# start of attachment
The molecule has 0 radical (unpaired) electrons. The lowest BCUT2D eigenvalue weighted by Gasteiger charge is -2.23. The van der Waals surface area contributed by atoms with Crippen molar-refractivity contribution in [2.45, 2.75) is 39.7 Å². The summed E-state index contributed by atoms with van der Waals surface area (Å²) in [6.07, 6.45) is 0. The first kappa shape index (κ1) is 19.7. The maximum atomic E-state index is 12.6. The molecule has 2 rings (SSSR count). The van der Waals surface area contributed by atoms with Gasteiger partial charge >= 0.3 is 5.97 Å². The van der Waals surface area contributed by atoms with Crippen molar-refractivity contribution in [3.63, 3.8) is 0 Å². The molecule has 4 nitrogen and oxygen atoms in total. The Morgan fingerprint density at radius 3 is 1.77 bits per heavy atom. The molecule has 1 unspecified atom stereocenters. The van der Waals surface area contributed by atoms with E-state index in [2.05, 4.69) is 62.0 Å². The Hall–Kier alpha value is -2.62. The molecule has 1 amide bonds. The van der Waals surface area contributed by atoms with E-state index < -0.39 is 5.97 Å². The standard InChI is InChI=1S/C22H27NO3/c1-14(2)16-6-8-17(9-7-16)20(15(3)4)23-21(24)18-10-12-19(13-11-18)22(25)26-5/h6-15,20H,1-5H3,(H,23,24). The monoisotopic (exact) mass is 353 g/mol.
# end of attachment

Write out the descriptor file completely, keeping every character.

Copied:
The molecule has 0 radical (unpaired) electrons. The lowest BCUT2D eigenvalue weighted by Gasteiger charge is -2.23. The van der Waals surface area contributed by atoms with Crippen molar-refractivity contribution in [2.45, 2.75) is 39.7 Å². The summed E-state index contributed by atoms with van der Waals surface area (Å²) in [6.07, 6.45) is 0. The first kappa shape index (κ1) is 19.7. The maximum atomic E-state index is 12.6. The molecule has 2 rings (SSSR count). The van der Waals surface area contributed by atoms with Gasteiger partial charge >= 0.3 is 5.97 Å². The van der Waals surface area contributed by atoms with Crippen molar-refractivity contribution in [3.63, 3.8) is 0 Å². The molecule has 4 nitrogen and oxygen atoms in total. The Morgan fingerprint density at radius 3 is 1.77 bits per heavy atom. The molecule has 1 unspecified atom stereocenters. The van der Waals surface area contributed by atoms with E-state index in [2.05, 4.69) is 62.0 Å². The Hall–Kier alpha value is -2.62. The molecule has 1 amide bonds. The van der Waals surface area contributed by atoms with E-state index < -0.39 is 5.97 Å². The standard InChI is InChI=1S/C22H27NO3/c1-14(2)16-6-8-17(9-7-16)20(15(3)4)23-21(24)18-10-12-19(13-11-18)22(25)26-5/h6-15,20H,1-5H3,(H,23,24). The monoisotopic (exact) mass is 353 g/mol.